Under The Same Stars by Suzanne Fisher Staples
|Under The Same Stars by Suzanne Fisher Staples|
|Reviewer: Jill Murphy|
|Summary: Fisher Staples offers a highly emotionally charged romantic adventure story that deals sensitively with a culture alien to many and lyrically with a land and people of great diversity and beauty.|
|Buy? Maybe||Borrow? Yes|
|Pages: 352||Date: September 2007|
|Publisher: Walker Books Ltd|
Shabanu was brought up as a nomad in the Cholistan Desert of Pakistan. She loved the wild beauty and despite the hard life, cherished its relative freedom. But now Shabanu is away from the desert and her family. She is the youngest of Rahim's four wives and she lives with her five year old daughter, Mumtaz, in the family compound. Rahim is a rich landowner and politician and is often away from home, leaving Shabanu and Mumtaz prey to the jealous machinations of the older wives.
Eventually, Shabanu persuades the besotted Rahim to allow her and her daughter to escape to the old family home in Lahore, away from the scheming and plotting and petty cruelties. But in Lahore, a new set of problems present themselves - Shabanu becomes embroiled in a plot to save her only friend Zabo from a disastrous arranged marriage with Ahmed, Rahim's mentally handicapped son. She also, frighteningly and unexpectedly, falls in love with the most unsuitable man in the world...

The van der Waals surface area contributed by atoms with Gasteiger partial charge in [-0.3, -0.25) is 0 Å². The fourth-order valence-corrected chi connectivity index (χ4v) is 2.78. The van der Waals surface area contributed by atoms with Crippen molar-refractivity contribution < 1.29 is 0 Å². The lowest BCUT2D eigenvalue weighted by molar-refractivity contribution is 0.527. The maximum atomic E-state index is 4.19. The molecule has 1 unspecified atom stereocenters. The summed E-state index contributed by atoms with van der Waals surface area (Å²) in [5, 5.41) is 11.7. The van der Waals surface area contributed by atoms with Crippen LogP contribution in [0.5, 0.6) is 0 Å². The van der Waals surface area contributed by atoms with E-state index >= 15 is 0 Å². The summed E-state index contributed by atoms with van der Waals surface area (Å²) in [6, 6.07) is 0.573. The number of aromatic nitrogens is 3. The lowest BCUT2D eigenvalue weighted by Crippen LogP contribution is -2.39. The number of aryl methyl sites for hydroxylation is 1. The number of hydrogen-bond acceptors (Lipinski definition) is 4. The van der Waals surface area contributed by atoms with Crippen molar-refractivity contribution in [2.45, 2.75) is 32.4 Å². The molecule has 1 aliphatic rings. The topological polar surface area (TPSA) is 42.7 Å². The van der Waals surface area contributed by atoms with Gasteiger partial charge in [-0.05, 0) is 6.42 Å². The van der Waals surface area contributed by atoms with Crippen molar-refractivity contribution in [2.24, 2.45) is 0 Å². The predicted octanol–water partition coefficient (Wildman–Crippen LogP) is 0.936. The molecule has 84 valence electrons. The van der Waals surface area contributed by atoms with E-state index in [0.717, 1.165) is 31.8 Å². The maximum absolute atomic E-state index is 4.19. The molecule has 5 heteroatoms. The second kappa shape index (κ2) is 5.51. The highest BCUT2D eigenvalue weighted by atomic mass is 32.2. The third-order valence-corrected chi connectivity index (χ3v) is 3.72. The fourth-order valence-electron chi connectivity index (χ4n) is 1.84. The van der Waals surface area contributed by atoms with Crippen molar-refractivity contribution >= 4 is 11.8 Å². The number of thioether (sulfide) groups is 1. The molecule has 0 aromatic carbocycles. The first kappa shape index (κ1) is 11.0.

Under the Same Stars is a such a romantic and feminine book. It's the sort of thing I'd avoid like the plague if it were written for adults. And yet, I thoroughly enjoyed it. Everything about it is womanly - it's about an unknown, exotic world that seems to have pleasures and pains common to women everywhere. The hook is that the practicalities of these pleasures and pains are very different in Pakistan. Even as an adult, I found the pull of a familiar emotional landscape coupled with a very different cultural environment very strong.
In a world of formality, rigid social structure and arranged marriages, the women are not presented as weak and helpless. Far from it. Shabanu is an incredibly strong person and while she is practically proscribed, she is able to develop a strong and stable inner life that would be the envy of many - supposedly free - women in the west. Her answers to the moral conundrums with which she is presented may be very different to those her readers will expect - she chooses duty over passion, is willing to sacrifice her own happiness to achieve future happiness for her daughter and is able to delay gratification.
Fisher Staples doesn't gloss over the downsides to Pakistani society - the poverty, the sometimes unhappy arranged marriages, the violent vendettas. But she also describes its beauty and exoticism and shows her young western readers a woman who understands, accepts and partakes in her social situation, and finds much in it that is good - family ties, loyalty, commitment - and makes the most of them. Shabanu doesn't love Rahim with a Mills and Boon passion, but she is as loyal to her marriage as he is, and, albeit in a different way, is also as happy in it as he is.
It is a romantic adventure story and so the goodies are tremendously good and the baddies are tremendously bad. We girls don't mind that when we're in girly mode. In fact, we rather like it. And for tween and teen girls to read about a Pakistani woman, deeply immersed in Pakistani life, as a vital, strong character with passion to spare, inhabiting a living, breathing world both similar and different to their own, can only be a good thing.
My thanks to the nice people at Walker for sending the book.
Another romantic book set in a different cultural environment is Ruby Red by Linzi Glass, while Linda Newbery's Set in Stone is set in the past and as passionately romantic as anyone could wish it to be.
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